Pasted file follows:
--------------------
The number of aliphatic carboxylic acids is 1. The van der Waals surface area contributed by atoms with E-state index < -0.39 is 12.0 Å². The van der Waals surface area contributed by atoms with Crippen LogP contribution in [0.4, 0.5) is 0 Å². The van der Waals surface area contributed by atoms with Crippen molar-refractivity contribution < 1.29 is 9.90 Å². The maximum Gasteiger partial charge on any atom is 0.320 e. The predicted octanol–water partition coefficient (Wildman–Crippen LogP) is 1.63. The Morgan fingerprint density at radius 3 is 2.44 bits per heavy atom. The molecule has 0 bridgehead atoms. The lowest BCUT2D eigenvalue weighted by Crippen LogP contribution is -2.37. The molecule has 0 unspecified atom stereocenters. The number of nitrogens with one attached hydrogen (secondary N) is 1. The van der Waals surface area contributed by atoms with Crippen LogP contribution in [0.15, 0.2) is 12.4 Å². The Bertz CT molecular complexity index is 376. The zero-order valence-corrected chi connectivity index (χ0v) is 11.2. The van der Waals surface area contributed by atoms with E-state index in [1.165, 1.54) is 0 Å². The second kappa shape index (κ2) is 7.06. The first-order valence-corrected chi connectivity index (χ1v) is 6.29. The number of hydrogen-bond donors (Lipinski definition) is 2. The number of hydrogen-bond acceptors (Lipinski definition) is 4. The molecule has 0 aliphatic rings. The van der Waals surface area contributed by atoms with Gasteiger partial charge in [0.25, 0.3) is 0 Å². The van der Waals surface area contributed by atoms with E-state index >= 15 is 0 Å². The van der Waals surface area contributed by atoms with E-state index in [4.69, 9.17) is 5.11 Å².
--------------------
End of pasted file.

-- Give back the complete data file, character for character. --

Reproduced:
The number of aliphatic carboxylic acids is 1. The van der Waals surface area contributed by atoms with E-state index < -0.39 is 12.0 Å². The van der Waals surface area contributed by atoms with Crippen LogP contribution in [0.4, 0.5) is 0 Å². The van der Waals surface area contributed by atoms with Crippen molar-refractivity contribution < 1.29 is 9.90 Å². The maximum Gasteiger partial charge on any atom is 0.320 e. The predicted octanol–water partition coefficient (Wildman–Crippen LogP) is 1.63. The Morgan fingerprint density at radius 3 is 2.44 bits per heavy atom. The molecule has 0 bridgehead atoms. The lowest BCUT2D eigenvalue weighted by Crippen LogP contribution is -2.37. The molecule has 0 unspecified atom stereocenters. The number of nitrogens with one attached hydrogen (secondary N) is 1. The van der Waals surface area contributed by atoms with Crippen LogP contribution in [0.15, 0.2) is 12.4 Å². The Bertz CT molecular complexity index is 376. The zero-order valence-corrected chi connectivity index (χ0v) is 11.2. The van der Waals surface area contributed by atoms with E-state index in [1.165, 1.54) is 0 Å². The second kappa shape index (κ2) is 7.06. The first-order valence-corrected chi connectivity index (χ1v) is 6.29. The number of hydrogen-bond donors (Lipinski definition) is 2. The number of hydrogen-bond acceptors (Lipinski definition) is 4. The molecule has 0 aliphatic rings. The van der Waals surface area contributed by atoms with Gasteiger partial charge in [0.25, 0.3) is 0 Å². The van der Waals surface area contributed by atoms with E-state index >= 15 is 0 Å². The van der Waals surface area contributed by atoms with E-state index in [4.69, 9.17) is 5.11 Å².